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A grander series of events opens before me, grander, that is, than what he has hitherto related, if measured by the standard of importance in the Aeneid, for otherwise they could hardly be grander than the fall of Troy. But Virg. may mean to contrast generally the narrative of wars with the narrative of wanderings, the Iliad with the Odyssey. Nascitur ordo E. 4. 5.
For the custom of solemnly tracing out the site of cities comp. 5. 755 note. Humili, shallow. Tac. A. 1. 61 has humili fossa, and Pliny Ep. 8. 20. 5 humili radice. Comp. the double sense of altus. This first settlement, distinct from Lavinium, was part of the common version of the legend: see Lewis p. 332. According to Cato ap. Serv. and Livy 1. 1 it bore the name of Troia.
Neque followed by et or que is not uncommon even in prose; Cic. 2 Cat. 13, Perficiam ut neque bonus quisquam intereat, paucorumque poena vos omnes iam salvi esse possitis. See Freund, neque. It is not clear whether Latinus means that he had heard of Troy by fame, like Dido, or that he had heard that these strangers were the Trojans. In the latter case we must understand advertitis aequore cursum rather widely, the thing meant being ye have landed on our shores: though it is conceivable that news of their coming may have been received e. g. from Cumae. Comp. however v. 167. Urbem et genus: comp. Dido's words 1. 565, Quis genus Aeneadum, quis Troiae nesciat urbem? Auditi, heard of, like audire magnos iam videor duces Hor. 2 Od. 1. 21. Aequore, over the sea, 5. 862. Cursus, the reading before Heins., is found in none of Ribbeck's MSS.
Pugnae for belli: comp. 7. 611: so that the meaning is, what he hopes to get by the war. Ipsi is generally, and perhaps rightly, taken of Diomede, the insinuation being that he is more likely to be threatened as an old enemy of Troy than Turnus or Latinus. But ipsi may be Aeneas, as we should say what he means by this he knows best, without meaning to imply that we were really ignorant. Comp. 5. 788, Caussas tanti sciat illa furoris.
Perhaps the celebration of Hercules' victory over Troy is a little inopportone: but we may suppose that due honour was paid to the strength of the city. For ut Rom. and others have et.
Aeneadae includes the Romans, Lucr. 1.1; indeed they must have been the chief burden of the prophecy, as the connexion of Troy with Pallanteum really began with the foundation of Rome. Nobile Pallanteum probably refers not only to the glories of the place under Evander and his successors, but to those of the Palatine in more historical times. Rom. has nomine, and nobine is the reading of Pal. and (originally) Gud.
Heins. objected to the repetition of fuisset, wishing either to read subisset in the previous line, as in 9. 757, or to expunge the present line altogether: Jahn however thinks with justice that the repetition gives symmetry and point to the sentence. It may be said in fact to bring out the notion of the correspondence of the will of fate with that of Venus, which Vulcan wishes to express. So far as any definite theological meaning is to be attached to this and the two following lines, it seems to be that the fate of Troy might have been delayed, had Venus wished it, though not averted, a view agreeing with the language of Virg. elsewhere, 1. 299., 7. 313 foll., 10. 624 foll. Teucros seems to be put for Aeneas alone, by a rhetorical exaggeration. Pal. originally had Teucros nobis.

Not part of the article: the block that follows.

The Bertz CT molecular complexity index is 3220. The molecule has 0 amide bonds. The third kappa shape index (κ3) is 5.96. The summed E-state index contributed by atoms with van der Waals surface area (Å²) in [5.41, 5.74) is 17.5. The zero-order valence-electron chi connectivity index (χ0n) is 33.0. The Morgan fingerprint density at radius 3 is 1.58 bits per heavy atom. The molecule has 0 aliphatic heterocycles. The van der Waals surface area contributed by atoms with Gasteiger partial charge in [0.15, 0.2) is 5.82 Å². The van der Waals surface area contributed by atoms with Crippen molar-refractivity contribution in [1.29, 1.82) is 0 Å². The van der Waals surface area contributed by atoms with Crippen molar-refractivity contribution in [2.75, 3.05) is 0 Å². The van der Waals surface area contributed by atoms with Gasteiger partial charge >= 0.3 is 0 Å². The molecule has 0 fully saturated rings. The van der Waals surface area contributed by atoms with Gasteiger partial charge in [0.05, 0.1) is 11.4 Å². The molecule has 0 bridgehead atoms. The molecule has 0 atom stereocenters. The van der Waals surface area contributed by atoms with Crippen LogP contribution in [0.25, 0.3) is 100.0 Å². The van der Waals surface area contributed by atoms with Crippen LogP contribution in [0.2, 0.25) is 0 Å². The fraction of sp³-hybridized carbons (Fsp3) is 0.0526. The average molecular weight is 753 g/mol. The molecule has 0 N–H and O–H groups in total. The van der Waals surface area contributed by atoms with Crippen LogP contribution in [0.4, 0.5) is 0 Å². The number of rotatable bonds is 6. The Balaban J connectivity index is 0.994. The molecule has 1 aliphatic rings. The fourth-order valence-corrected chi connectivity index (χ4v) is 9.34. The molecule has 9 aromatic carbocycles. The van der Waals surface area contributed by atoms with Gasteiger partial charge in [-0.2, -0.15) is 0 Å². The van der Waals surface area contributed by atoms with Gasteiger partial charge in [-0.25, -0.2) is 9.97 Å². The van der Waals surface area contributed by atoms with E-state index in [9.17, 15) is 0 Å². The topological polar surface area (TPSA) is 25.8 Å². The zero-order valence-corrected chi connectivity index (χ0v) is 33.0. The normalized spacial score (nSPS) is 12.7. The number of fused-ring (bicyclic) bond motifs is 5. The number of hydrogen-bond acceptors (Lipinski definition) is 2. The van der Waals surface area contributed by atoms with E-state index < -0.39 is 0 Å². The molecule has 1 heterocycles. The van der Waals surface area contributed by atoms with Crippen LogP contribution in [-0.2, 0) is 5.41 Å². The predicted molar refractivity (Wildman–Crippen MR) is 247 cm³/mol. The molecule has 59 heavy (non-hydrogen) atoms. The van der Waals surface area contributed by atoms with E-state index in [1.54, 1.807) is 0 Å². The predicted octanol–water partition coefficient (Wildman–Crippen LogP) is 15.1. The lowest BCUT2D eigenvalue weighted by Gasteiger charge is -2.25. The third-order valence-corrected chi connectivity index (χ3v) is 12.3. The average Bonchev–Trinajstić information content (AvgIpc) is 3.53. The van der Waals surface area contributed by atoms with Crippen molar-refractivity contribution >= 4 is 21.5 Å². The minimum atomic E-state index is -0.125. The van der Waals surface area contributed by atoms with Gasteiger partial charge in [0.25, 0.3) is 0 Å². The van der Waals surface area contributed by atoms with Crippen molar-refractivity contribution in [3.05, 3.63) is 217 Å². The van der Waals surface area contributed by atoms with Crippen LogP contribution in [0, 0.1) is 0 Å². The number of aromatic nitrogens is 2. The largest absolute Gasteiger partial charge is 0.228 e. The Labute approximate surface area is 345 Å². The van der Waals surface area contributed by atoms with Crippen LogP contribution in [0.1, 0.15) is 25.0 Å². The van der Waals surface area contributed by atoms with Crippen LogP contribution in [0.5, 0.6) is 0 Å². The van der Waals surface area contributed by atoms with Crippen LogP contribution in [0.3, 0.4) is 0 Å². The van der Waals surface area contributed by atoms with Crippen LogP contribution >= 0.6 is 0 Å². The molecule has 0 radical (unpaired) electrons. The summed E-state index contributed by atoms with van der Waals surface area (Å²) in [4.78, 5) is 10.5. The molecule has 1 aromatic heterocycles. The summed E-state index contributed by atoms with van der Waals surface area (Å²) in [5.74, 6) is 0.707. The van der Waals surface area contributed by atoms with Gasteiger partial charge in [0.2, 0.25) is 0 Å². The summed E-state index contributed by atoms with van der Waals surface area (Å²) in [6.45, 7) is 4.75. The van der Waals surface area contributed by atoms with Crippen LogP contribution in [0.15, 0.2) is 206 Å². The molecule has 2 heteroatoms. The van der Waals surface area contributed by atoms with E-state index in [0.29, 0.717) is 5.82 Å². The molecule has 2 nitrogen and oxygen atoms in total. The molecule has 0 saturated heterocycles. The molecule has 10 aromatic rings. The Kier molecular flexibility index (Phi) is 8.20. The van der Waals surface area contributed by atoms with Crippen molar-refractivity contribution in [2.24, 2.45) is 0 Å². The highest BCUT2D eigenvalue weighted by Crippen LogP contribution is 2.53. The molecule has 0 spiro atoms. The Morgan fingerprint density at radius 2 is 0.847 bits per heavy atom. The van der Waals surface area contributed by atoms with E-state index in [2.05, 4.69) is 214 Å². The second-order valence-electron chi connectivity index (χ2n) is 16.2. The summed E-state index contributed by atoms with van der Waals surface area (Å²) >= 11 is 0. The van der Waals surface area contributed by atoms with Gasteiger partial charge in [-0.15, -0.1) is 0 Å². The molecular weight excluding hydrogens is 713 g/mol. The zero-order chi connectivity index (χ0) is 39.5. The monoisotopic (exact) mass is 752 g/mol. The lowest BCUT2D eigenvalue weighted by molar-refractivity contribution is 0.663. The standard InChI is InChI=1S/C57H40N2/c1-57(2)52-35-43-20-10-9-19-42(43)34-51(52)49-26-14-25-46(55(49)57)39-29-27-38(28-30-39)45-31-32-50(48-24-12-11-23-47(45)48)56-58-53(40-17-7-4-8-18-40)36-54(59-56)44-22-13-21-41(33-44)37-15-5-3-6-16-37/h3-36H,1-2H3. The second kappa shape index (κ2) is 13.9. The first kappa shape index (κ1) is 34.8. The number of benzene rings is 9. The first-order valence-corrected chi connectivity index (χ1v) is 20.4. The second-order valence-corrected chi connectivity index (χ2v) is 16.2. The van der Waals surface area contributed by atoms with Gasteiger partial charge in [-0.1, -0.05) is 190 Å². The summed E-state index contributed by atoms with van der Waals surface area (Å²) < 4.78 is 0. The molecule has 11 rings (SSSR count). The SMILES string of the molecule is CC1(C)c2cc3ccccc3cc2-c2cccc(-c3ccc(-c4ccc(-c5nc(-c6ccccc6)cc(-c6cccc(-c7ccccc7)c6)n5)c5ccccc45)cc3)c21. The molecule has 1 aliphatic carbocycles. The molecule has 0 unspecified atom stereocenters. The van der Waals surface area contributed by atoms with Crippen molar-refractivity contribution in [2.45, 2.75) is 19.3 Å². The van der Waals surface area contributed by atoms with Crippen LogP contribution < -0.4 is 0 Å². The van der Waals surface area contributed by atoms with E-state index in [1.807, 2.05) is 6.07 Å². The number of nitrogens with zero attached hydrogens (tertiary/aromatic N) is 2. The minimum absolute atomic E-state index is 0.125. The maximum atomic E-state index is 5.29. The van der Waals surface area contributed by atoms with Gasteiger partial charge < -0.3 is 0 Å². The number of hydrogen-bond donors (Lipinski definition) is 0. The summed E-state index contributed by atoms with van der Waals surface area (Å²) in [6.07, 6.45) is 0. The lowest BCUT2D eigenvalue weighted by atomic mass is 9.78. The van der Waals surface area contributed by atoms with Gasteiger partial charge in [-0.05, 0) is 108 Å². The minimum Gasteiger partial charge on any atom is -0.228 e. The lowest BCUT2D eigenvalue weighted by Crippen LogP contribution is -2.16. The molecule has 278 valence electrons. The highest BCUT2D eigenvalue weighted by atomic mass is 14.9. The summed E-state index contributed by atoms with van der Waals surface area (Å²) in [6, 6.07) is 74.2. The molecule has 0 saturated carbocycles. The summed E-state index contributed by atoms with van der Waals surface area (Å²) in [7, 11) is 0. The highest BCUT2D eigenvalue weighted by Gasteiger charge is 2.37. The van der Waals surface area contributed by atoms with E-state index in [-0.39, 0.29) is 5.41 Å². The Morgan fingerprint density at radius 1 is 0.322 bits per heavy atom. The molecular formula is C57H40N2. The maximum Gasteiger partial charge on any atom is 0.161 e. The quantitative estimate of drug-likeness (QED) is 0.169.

Heyne prefers circumtonat, the second reading of Med., which would be needlessly strong in a comparatively simple passage. For armis Rom. has arans: Arcens and Arruns are also found: both however are names of personages connected with Troy, not with the Rutulians, so that probably there is nothing in the variations but a transcriber's error. In the original reading of Pal. the last two letters and a half seem to be obliterated.
Domito Olympo refers to services rendered by Cybele to Jupiter, enabling him to become master of heaven, either, as Serv. thinks, in saving him from his father, who sought to devour him, or, as Heyne suggests, in helping him against the Titans, or both. Heyne's own interpretation, understanding domito Olympo in that thou art the master of heaven, and as such able to do all I wish, would be flat. He objects that the help given by Cybele was of too old a date to be appealed to at the time of the taking of Troy. But the whole history of the gods as gods belongs to a divine foretime, and the events affecting them after the heroic age has begun are comparatively few, so that they naturally live as it were upon the past, and refer to things which happened long ago as if they were still fresh.